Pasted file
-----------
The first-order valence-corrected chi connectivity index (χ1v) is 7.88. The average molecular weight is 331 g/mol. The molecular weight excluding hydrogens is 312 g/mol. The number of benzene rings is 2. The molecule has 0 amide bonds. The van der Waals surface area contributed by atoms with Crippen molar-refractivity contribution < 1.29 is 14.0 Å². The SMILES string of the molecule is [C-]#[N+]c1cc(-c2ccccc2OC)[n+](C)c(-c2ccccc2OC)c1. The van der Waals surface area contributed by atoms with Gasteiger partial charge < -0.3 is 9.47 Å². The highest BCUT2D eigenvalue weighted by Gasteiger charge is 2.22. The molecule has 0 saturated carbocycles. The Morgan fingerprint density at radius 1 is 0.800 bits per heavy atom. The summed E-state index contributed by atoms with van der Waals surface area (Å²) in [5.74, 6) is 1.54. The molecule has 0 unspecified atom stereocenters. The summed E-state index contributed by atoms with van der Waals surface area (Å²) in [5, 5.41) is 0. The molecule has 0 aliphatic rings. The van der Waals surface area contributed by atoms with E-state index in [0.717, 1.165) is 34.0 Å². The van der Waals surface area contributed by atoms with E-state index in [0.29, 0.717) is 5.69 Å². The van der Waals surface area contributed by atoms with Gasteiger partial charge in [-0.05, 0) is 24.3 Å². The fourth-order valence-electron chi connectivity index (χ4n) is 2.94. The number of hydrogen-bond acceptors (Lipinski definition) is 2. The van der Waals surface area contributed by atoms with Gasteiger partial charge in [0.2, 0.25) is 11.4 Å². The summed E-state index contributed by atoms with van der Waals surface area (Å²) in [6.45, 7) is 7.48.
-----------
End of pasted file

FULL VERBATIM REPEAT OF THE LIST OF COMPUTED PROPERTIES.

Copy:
The first-order valence-corrected chi connectivity index (χ1v) is 7.88. The average molecular weight is 331 g/mol. The molecular weight excluding hydrogens is 312 g/mol. The number of benzene rings is 2. The molecule has 0 amide bonds. The van der Waals surface area contributed by atoms with Crippen molar-refractivity contribution < 1.29 is 14.0 Å². The SMILES string of the molecule is [C-]#[N+]c1cc(-c2ccccc2OC)[n+](C)c(-c2ccccc2OC)c1. The van der Waals surface area contributed by atoms with Gasteiger partial charge < -0.3 is 9.47 Å². The highest BCUT2D eigenvalue weighted by Gasteiger charge is 2.22. The molecule has 0 saturated carbocycles. The Morgan fingerprint density at radius 1 is 0.800 bits per heavy atom. The summed E-state index contributed by atoms with van der Waals surface area (Å²) in [5.74, 6) is 1.54. The molecule has 0 unspecified atom stereocenters. The summed E-state index contributed by atoms with van der Waals surface area (Å²) in [5, 5.41) is 0. The molecule has 0 aliphatic rings. The van der Waals surface area contributed by atoms with E-state index in [0.717, 1.165) is 34.0 Å². The van der Waals surface area contributed by atoms with E-state index in [0.29, 0.717) is 5.69 Å². The van der Waals surface area contributed by atoms with Gasteiger partial charge in [-0.05, 0) is 24.3 Å². The fourth-order valence-electron chi connectivity index (χ4n) is 2.94. The number of hydrogen-bond acceptors (Lipinski definition) is 2. The van der Waals surface area contributed by atoms with Gasteiger partial charge in [0.2, 0.25) is 11.4 Å². The summed E-state index contributed by atoms with van der Waals surface area (Å²) in [6.45, 7) is 7.48.